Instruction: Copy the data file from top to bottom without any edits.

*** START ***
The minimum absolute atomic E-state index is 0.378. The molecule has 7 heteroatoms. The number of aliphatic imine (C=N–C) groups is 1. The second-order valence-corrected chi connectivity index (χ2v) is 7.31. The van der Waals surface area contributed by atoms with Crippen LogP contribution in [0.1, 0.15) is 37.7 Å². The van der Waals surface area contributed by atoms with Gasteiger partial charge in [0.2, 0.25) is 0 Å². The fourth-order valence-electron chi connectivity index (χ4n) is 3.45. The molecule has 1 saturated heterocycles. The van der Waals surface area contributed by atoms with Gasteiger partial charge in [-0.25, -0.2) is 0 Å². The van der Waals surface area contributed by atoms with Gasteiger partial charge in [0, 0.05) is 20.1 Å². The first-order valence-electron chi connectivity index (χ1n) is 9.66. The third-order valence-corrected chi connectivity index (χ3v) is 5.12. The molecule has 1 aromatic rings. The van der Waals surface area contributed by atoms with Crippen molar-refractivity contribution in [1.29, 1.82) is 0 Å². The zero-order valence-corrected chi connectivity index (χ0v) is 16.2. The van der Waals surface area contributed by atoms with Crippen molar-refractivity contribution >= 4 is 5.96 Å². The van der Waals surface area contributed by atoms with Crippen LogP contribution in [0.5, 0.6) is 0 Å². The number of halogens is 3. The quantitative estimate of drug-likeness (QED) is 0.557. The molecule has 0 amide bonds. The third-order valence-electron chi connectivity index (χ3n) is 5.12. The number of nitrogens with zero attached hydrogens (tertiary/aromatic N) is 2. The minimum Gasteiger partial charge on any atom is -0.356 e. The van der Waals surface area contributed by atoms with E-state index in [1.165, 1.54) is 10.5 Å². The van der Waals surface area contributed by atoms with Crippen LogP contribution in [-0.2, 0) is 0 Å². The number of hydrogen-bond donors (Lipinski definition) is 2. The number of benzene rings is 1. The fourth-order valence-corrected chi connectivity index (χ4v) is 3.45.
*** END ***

The minimum absolute atomic E-state index is 0.378. The molecule has 7 heteroatoms. The number of aliphatic imine (C=N–C) groups is 1. The second-order valence-corrected chi connectivity index (χ2v) is 7.31. The van der Waals surface area contributed by atoms with Crippen LogP contribution in [0.1, 0.15) is 37.7 Å². The van der Waals surface area contributed by atoms with Gasteiger partial charge in [0.2, 0.25) is 0 Å². The fourth-order valence-electron chi connectivity index (χ4n) is 3.45. The molecule has 1 saturated heterocycles. The van der Waals surface area contributed by atoms with Gasteiger partial charge in [-0.25, -0.2) is 0 Å². The van der Waals surface area contributed by atoms with Gasteiger partial charge in [0, 0.05) is 20.1 Å². The first-order valence-electron chi connectivity index (χ1n) is 9.66. The third-order valence-corrected chi connectivity index (χ3v) is 5.12. The molecule has 1 aromatic rings. The van der Waals surface area contributed by atoms with Crippen molar-refractivity contribution in [1.29, 1.82) is 0 Å². The zero-order valence-corrected chi connectivity index (χ0v) is 16.2. The van der Waals surface area contributed by atoms with Crippen molar-refractivity contribution >= 4 is 5.96 Å². The van der Waals surface area contributed by atoms with Crippen LogP contribution in [0.5, 0.6) is 0 Å². The number of halogens is 3. The quantitative estimate of drug-likeness (QED) is 0.557. The molecule has 0 amide bonds. The third-order valence-electron chi connectivity index (χ3n) is 5.12. The number of nitrogens with zero attached hydrogens (tertiary/aromatic N) is 2. The minimum Gasteiger partial charge on any atom is -0.356 e. The van der Waals surface area contributed by atoms with E-state index in [1.165, 1.54) is 10.5 Å². The van der Waals surface area contributed by atoms with Crippen LogP contribution in [-0.2, 0) is 0 Å². The number of hydrogen-bond donors (Lipinski definition) is 2. The number of benzene rings is 1. The fourth-order valence-corrected chi connectivity index (χ4v) is 3.45.